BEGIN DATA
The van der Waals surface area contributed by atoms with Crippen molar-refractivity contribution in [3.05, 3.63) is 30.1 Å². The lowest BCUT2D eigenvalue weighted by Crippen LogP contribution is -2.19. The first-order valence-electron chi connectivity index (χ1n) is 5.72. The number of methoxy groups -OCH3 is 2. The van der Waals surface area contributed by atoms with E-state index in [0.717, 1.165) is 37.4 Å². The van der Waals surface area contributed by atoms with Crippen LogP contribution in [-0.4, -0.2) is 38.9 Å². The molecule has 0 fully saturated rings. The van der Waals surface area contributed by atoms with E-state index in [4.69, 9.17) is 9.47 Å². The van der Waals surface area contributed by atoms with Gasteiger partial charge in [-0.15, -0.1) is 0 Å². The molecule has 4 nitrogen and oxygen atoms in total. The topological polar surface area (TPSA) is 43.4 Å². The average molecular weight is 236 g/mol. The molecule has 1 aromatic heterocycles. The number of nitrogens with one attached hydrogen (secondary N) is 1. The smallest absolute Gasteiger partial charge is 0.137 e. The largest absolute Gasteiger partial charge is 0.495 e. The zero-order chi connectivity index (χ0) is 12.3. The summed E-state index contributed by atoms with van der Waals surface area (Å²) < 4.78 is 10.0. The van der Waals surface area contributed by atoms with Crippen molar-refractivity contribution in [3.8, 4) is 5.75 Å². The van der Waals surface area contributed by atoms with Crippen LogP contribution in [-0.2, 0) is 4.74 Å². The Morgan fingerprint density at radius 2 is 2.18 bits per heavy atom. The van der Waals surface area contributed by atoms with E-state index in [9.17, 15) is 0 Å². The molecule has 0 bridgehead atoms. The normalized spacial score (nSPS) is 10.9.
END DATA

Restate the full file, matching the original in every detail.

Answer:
The van der Waals surface area contributed by atoms with Crippen molar-refractivity contribution in [3.05, 3.63) is 30.1 Å². The lowest BCUT2D eigenvalue weighted by Crippen LogP contribution is -2.19. The first-order valence-electron chi connectivity index (χ1n) is 5.72. The number of methoxy groups -OCH3 is 2. The van der Waals surface area contributed by atoms with E-state index in [0.717, 1.165) is 37.4 Å². The van der Waals surface area contributed by atoms with Crippen LogP contribution in [-0.4, -0.2) is 38.9 Å². The molecule has 0 fully saturated rings. The van der Waals surface area contributed by atoms with E-state index in [4.69, 9.17) is 9.47 Å². The van der Waals surface area contributed by atoms with Gasteiger partial charge in [-0.15, -0.1) is 0 Å². The molecule has 4 nitrogen and oxygen atoms in total. The topological polar surface area (TPSA) is 43.4 Å². The average molecular weight is 236 g/mol. The molecule has 1 aromatic heterocycles. The number of nitrogens with one attached hydrogen (secondary N) is 1. The smallest absolute Gasteiger partial charge is 0.137 e. The largest absolute Gasteiger partial charge is 0.495 e. The zero-order chi connectivity index (χ0) is 12.3. The summed E-state index contributed by atoms with van der Waals surface area (Å²) < 4.78 is 10.0. The van der Waals surface area contributed by atoms with Crippen molar-refractivity contribution in [3.8, 4) is 5.75 Å². The van der Waals surface area contributed by atoms with Crippen LogP contribution in [-0.2, 0) is 4.74 Å². The Morgan fingerprint density at radius 2 is 2.18 bits per heavy atom. The van der Waals surface area contributed by atoms with E-state index in [9.17, 15) is 0 Å². The molecule has 0 bridgehead atoms. The normalized spacial score (nSPS) is 10.9.